• Houston Immigrant Legal Services Collaborative (HILSC) – $75,000 to support the continuation and implementation of the Humanitarian Action Plan and the NeedHOU open source social services database. I’ve been a fan of the work HILSC has done to support the immigrant community here from the very beginning. Though they didn’t expect to be a leader in disaster response, recovery and resilience, when they saw that gaps needed to be filled, they stepped up and did what needed to be done. They’ve also been tremendous partners to us as we’ve worked to educate and inform our partners about the need to focus on our vulnerable immigrant and refugee communities. The plan they are implementing is well-received in the community and will make for a better response in Houston for future disasters.
  • Mental Health Association of Greater Houston (MHAGH) – $75,000 for a new pilot program to address the hoarding issues that rebuild/repair organizations have been seeing as they’ve tried to support client recovery. I had heard for quite some time that this was becoming a significant problem for some of our grantees in this area, and we had been looking for a way to address it. MHAGH has developed curricula and a plan to support these organizations and their clients. They have been integrated into the recovery process from the very beginning, working strategically with schools, long-term recovery groups and other nonprofit organizations to address many of the mental health needs for Harvey survivors.
  • Orange County Disaster Rebuilds – Part of the Golden Triangle of Texas, Orange County has received $75,000 to help build and sustain their staffing capacity for recovery. The funds will be used to support administrative staff for two additional years. Orange County Disaster Rebuilds has done a great job of energizing their community to support recovery there. Michelle Tubbleville, executive director, has been a force and has creatively addressed the needs of her county’s citizens. A little administrative support will go a long way to helping her do even more to support recovery.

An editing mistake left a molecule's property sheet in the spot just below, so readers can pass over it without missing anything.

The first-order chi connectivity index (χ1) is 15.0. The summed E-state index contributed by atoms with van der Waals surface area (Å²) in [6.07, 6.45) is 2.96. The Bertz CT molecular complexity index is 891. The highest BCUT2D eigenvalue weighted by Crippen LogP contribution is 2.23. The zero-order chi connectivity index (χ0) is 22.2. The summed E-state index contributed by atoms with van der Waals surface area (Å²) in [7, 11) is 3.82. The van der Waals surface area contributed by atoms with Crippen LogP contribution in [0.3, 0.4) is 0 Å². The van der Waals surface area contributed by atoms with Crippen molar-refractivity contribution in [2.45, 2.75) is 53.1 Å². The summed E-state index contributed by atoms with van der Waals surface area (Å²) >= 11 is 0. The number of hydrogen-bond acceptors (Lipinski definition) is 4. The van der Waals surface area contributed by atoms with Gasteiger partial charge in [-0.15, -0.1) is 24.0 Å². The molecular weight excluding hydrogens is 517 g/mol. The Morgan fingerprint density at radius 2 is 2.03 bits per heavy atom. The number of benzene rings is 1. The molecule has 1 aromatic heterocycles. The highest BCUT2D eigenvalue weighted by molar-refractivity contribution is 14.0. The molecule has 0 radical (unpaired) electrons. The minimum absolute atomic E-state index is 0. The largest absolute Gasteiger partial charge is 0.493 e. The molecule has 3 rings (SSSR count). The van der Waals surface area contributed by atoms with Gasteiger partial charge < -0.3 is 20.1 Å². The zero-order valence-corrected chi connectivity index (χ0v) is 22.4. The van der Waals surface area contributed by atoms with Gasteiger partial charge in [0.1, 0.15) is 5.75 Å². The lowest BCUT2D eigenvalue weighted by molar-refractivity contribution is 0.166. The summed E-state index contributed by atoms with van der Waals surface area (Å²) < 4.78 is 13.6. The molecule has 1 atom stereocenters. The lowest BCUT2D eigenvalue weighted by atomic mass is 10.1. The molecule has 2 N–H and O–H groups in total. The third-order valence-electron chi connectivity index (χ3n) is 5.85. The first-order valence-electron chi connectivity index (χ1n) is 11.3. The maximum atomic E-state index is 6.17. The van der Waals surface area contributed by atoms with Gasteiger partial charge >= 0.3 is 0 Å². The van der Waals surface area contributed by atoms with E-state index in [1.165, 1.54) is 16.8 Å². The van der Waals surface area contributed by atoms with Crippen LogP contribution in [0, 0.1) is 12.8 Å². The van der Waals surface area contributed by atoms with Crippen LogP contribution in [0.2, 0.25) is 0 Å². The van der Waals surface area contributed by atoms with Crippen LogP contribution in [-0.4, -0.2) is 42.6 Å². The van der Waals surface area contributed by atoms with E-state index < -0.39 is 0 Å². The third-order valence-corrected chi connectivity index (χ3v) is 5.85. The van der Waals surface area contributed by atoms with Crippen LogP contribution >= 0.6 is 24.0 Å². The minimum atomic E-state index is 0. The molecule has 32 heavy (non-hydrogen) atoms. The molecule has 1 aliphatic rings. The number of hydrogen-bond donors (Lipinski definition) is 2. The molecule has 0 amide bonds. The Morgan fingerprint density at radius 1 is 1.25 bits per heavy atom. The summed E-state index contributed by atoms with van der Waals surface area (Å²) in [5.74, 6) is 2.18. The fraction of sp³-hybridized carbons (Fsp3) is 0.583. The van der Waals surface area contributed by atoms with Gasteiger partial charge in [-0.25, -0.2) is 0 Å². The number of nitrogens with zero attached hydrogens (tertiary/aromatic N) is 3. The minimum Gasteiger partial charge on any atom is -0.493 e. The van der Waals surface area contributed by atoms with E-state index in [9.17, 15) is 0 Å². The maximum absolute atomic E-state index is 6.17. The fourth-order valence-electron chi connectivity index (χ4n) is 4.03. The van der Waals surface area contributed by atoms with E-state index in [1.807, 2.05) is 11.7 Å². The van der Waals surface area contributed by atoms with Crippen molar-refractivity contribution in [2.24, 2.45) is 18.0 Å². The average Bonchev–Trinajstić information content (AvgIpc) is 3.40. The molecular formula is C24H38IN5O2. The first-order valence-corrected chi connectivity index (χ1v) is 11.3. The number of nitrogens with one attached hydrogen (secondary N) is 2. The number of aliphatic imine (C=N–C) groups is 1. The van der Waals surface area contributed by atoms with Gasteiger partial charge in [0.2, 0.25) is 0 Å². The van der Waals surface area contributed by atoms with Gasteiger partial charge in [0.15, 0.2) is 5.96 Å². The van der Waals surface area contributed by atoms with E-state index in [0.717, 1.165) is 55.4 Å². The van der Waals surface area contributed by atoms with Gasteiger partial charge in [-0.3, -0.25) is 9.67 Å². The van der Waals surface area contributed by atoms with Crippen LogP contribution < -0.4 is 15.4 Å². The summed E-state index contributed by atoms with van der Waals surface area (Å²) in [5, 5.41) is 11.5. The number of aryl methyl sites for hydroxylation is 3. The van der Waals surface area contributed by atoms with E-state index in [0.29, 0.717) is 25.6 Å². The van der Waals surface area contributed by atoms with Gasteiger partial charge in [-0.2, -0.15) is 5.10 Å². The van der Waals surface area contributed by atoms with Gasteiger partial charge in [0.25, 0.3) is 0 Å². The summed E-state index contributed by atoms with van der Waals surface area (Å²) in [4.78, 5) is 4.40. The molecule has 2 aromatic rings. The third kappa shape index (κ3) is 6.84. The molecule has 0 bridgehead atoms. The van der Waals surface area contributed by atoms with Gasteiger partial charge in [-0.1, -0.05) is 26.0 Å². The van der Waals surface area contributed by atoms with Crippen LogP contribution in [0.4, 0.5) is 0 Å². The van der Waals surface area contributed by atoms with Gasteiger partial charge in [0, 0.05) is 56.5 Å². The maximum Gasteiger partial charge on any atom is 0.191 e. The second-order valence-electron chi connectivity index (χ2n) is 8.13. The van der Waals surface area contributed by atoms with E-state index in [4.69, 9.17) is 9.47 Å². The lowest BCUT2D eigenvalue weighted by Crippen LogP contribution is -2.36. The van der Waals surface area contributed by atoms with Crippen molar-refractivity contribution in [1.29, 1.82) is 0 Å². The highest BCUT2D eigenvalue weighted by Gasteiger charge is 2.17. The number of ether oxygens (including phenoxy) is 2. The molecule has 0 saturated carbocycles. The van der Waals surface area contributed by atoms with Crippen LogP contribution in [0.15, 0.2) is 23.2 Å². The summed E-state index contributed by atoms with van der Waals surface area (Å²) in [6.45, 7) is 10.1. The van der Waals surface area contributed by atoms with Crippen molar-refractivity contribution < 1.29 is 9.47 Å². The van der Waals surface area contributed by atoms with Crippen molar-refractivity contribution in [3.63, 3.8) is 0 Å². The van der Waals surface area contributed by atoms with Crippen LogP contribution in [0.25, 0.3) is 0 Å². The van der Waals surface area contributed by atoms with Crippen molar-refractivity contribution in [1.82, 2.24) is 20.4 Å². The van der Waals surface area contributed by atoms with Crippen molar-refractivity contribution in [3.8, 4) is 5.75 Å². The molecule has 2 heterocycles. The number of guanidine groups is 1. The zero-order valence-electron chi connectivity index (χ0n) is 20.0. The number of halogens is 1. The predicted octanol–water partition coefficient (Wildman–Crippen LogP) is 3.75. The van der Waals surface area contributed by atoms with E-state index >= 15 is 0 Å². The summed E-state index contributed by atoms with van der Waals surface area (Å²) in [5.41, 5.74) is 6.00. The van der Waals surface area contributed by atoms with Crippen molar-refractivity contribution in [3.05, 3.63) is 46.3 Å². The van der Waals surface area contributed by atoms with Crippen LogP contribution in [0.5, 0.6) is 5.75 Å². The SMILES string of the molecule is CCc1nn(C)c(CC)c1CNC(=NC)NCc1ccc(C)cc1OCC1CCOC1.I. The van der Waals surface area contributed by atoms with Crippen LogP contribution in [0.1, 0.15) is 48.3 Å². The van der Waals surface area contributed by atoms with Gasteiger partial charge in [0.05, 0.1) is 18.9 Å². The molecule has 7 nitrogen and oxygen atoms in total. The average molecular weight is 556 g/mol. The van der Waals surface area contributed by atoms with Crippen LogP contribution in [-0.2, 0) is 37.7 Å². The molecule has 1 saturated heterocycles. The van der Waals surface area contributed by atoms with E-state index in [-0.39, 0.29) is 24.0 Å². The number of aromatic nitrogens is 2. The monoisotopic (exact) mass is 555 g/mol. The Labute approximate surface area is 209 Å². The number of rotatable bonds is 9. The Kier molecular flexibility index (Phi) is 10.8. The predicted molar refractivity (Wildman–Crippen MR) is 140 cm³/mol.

• Victoria County Long Term Recovery Group (VCLTRG) – $76,336 to cover staffing costs, unmet needs expenses and warehousing expenses in order to sustain their recovery work. This group in Victoria County has also been creative in addressing the needs of their citizens. Hope Meadows neighborhood in Bloomington, is a new neighborhood being developed to relocate low-income residents away from likely flood areas. We funded this project through the Golden Crescent Habitat for Humanity, but the VCLTRG was where this idea originated and they are the lead partner for the project. They’ve also been creative in addressing warehousing, office and volunteer housing by working with funders and the county to identify space to develop the Victoria County Recovery Center. This project will enhance response and recovery in the area for future disasters as well as help with current needs in Harvey recovery. This LTRG definitely stands out as a shining example of how best to manage county-wide disaster recovery.

Many of the names of these grantees may look familiar. At the direction of the CDP Hurricane Harvey Recovery Fund Grant Committee and the CDP Board of Directors, this final round of funding was to focus on sustaining the good work of our existing grantees. We specifically wanted to be sure that those who had a proven track record for recovery success would have the resources to complete their work for their communities.

These 10 grants total $871,092, the remaining amount available in the Fund for grantmaking. As a Texan, I’ll still be here though, working with our grantees to ensure their work is completed; analyzing and evaluating the work that we at CDP have done to support recovery here; and telling the great stories of resilience in Texas – and maybe some not so great but important lessons learned – that deserve to be told.

Thank you for hanging in there with us these past two-plus years. We here in the Lone Star State are proud to be Texas Strong.

Sally Ray

Sally Ray

Director, Domestic Funds